NFL Player James Bradberry's Grandmother Inspires for Charity
Grandmother Plays Catch with NFL Player James Bradberry…and Inspires Him to Take a Stand Against Arthritis (and Put It on His Cleats)
James Bradberry grew up near Birmingham, Ala. with his mom and younger sister and grandmother nearby. Born with a love for sports and natural talent, he excelled at football in high school and then was recruited by Arkansas State University’s football team. But his Southern roots called him home, so he transferred to Samford University and was later drafted by the NFL Carolina Panthers, starting 12 out of 16 games his first year.
Although Bradberry does not have arthritis, the disease has significantly affected his life watching his grandmother struggle since he was a kid; “It’s hard to watch her live in constant pain, often being sidelined by the pain, especially as she’s gotten older.” This is why James chose the Arthritis Foundation as his charity for the NFL’s “My Cleats, My Cause” campaign.
My mom worked on the weekends, so my grandmother would take care of my sister and me at her house. She did more than just “watch us.” She would fix amazing food, play outside despite the heat and constantly entertained us.
When I think of the top moment with my grandmother, I always go back to throwing the football with her and being amazed that she actually had a pretty good arm.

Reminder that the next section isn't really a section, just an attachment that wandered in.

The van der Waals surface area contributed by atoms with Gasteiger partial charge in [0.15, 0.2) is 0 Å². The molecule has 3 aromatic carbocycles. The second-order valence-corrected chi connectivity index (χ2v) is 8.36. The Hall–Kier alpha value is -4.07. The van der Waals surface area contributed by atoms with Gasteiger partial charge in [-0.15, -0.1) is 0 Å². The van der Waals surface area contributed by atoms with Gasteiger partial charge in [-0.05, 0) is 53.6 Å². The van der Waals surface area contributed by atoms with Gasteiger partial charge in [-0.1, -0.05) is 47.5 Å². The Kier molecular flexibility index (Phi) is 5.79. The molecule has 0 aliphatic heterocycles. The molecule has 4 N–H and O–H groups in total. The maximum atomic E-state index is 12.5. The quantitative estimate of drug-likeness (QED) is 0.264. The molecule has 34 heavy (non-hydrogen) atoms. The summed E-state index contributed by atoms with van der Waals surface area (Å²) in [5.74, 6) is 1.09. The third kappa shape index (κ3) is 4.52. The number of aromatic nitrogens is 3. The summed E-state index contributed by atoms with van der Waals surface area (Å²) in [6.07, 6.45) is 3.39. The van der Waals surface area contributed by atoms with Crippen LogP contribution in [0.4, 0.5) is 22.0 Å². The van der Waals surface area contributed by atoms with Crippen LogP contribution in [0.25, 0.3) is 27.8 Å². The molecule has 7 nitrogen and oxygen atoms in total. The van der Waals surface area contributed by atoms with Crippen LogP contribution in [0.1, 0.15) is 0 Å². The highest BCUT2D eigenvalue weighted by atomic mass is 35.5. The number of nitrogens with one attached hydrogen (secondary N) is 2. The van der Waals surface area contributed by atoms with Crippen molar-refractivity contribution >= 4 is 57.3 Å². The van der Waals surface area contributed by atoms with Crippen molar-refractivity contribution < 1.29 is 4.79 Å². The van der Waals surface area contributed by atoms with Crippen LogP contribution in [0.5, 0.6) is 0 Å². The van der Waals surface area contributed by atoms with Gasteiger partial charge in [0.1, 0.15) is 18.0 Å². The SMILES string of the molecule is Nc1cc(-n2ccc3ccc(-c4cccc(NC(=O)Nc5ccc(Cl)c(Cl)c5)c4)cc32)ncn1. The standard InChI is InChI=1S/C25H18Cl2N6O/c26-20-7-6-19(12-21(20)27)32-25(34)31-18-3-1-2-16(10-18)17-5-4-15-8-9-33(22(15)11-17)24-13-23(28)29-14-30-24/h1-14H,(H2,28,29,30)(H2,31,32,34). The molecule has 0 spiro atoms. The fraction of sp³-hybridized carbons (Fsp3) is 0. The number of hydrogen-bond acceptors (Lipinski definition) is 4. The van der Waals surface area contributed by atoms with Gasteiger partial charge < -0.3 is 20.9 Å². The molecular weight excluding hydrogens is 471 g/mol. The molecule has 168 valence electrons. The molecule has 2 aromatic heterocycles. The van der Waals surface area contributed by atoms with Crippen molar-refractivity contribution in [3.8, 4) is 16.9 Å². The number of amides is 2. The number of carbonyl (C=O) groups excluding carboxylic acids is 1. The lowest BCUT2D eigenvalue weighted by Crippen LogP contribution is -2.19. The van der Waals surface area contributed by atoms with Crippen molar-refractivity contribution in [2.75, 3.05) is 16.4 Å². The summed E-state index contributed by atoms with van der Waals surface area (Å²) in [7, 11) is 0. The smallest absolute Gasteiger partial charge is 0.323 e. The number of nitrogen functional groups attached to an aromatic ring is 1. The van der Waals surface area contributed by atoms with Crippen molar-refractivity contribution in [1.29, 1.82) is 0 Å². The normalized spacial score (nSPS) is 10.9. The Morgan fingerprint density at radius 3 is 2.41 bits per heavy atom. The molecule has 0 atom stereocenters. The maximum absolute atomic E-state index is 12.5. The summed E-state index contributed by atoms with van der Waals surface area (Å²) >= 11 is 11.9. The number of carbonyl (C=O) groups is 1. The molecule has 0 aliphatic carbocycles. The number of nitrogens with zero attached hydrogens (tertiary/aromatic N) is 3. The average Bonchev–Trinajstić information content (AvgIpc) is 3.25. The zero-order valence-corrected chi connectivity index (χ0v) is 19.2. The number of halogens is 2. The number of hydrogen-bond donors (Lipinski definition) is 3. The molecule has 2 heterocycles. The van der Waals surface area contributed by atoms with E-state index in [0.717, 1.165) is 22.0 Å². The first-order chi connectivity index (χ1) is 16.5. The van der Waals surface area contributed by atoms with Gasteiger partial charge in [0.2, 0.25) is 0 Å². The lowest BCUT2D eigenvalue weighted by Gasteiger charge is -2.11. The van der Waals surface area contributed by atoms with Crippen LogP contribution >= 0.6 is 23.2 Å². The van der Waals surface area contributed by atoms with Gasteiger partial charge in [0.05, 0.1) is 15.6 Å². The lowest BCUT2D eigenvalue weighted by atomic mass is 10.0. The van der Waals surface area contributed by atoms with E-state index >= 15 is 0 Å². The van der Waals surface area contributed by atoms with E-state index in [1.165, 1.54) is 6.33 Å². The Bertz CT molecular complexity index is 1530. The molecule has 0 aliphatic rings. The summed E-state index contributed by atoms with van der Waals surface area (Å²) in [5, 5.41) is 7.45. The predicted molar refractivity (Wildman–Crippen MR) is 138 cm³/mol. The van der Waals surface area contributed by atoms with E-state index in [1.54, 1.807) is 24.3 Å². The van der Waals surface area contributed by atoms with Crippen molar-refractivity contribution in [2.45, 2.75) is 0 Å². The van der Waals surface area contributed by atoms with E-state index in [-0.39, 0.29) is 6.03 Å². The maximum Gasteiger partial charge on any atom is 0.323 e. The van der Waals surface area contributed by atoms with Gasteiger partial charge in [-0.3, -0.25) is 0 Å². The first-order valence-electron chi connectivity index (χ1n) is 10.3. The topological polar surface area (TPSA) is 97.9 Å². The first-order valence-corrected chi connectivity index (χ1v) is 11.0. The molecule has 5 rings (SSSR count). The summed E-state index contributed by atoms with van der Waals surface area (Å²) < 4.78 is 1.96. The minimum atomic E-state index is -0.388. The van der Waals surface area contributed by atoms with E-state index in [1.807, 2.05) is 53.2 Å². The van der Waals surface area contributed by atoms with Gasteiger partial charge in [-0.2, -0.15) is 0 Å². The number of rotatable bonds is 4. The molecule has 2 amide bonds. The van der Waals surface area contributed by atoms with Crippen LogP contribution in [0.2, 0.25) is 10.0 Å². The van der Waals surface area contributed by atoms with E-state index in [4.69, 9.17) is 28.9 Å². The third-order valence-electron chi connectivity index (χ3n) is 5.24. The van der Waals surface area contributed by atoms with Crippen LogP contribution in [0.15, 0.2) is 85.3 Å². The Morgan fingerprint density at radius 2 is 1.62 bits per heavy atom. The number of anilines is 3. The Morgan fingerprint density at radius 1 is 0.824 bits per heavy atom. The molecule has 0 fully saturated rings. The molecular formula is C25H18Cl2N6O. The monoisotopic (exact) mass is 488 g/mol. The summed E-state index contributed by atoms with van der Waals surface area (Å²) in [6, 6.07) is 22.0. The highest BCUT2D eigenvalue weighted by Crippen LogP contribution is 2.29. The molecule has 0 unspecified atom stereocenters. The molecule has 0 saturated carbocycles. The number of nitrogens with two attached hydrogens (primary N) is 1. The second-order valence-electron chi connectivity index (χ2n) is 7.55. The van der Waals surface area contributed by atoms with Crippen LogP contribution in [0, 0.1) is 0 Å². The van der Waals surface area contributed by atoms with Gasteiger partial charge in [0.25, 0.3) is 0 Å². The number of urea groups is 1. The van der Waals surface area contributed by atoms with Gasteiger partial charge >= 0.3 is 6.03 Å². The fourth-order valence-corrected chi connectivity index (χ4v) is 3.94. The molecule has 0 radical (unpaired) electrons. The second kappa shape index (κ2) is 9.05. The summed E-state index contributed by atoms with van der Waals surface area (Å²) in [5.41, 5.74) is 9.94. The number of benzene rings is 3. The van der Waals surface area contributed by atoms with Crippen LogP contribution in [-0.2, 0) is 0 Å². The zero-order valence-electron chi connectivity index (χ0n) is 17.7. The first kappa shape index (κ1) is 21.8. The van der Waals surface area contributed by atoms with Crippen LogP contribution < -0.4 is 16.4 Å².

Yet, walking and getting in and out of the car has always been challenging. It hurts to see her not be able to do the things she loves. Even as a kid I remember feeling helpless watching her hurt. She was so vivacious in so many ways that seeing her struggle with everyday tasks didn’t seem fair.
Her pain and struggles drove me to get involved with the Arthritis Foundation. There are so many misconceptions about the disease, such as that only “old” people get it…but I know other professional football players who already have arthritis! Because I’m an athlete, I’m at a greater risk of developing osteoarthritis, which impacts more than 30 million Americans, due to wear and tear and injuries. Just one ACL injury (technically an anterior cruciate ligament rupture), increases a person’s risk of developing post-traumatic osteoarthritis by 50 percent.
I’m proud to help spread the word about arthritis, proud of my career and especially proud to be able to help others. When I started playing professional football, I was able to help pay off my mom’s debt. She worked incredibly hard to raise my sister and me, sacrificing a lot so we would have a nice life. Helping my mom was an incredible moment for both of us – for the first time, I felt like I could take care of her and take a lot of her stress away. It is gratifying to help someone else. Use your social power to help others – spread the word about arthritis with the #LetsGripArthritis hashtag and tag @BradB_21 on Twitter or Instagram. Learn more about how to get involved with and support the Arthritis Foundation here.